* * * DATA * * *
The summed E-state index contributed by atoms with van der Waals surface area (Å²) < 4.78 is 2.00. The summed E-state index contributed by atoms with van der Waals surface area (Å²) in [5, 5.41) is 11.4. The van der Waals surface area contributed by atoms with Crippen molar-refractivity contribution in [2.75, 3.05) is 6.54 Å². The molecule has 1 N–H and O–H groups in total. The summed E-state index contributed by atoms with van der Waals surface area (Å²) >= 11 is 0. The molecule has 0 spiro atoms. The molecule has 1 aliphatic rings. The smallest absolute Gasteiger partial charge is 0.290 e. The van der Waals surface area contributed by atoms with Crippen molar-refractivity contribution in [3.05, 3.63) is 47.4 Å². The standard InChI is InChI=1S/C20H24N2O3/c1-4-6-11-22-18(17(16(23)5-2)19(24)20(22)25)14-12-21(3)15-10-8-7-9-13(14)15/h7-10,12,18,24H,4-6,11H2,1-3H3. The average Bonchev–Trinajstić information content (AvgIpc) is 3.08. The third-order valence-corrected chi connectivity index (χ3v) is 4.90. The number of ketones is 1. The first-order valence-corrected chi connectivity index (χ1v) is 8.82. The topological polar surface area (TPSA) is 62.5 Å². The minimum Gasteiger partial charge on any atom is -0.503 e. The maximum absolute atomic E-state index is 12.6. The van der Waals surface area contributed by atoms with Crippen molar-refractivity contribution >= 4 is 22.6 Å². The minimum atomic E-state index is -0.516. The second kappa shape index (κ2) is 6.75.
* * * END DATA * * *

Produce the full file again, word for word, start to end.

The summed E-state index contributed by atoms with van der Waals surface area (Å²) < 4.78 is 2.00. The summed E-state index contributed by atoms with van der Waals surface area (Å²) in [5, 5.41) is 11.4. The van der Waals surface area contributed by atoms with Crippen molar-refractivity contribution in [2.75, 3.05) is 6.54 Å². The molecule has 1 N–H and O–H groups in total. The summed E-state index contributed by atoms with van der Waals surface area (Å²) >= 11 is 0. The molecule has 0 spiro atoms. The molecule has 1 aliphatic rings. The smallest absolute Gasteiger partial charge is 0.290 e. The van der Waals surface area contributed by atoms with Crippen molar-refractivity contribution in [3.05, 3.63) is 47.4 Å². The standard InChI is InChI=1S/C20H24N2O3/c1-4-6-11-22-18(17(16(23)5-2)19(24)20(22)25)14-12-21(3)15-10-8-7-9-13(14)15/h7-10,12,18,24H,4-6,11H2,1-3H3. The average Bonchev–Trinajstić information content (AvgIpc) is 3.08. The third-order valence-corrected chi connectivity index (χ3v) is 4.90. The number of ketones is 1. The first-order valence-corrected chi connectivity index (χ1v) is 8.82. The topological polar surface area (TPSA) is 62.5 Å². The minimum Gasteiger partial charge on any atom is -0.503 e. The maximum absolute atomic E-state index is 12.6. The van der Waals surface area contributed by atoms with Crippen molar-refractivity contribution >= 4 is 22.6 Å². The minimum atomic E-state index is -0.516. The second kappa shape index (κ2) is 6.75.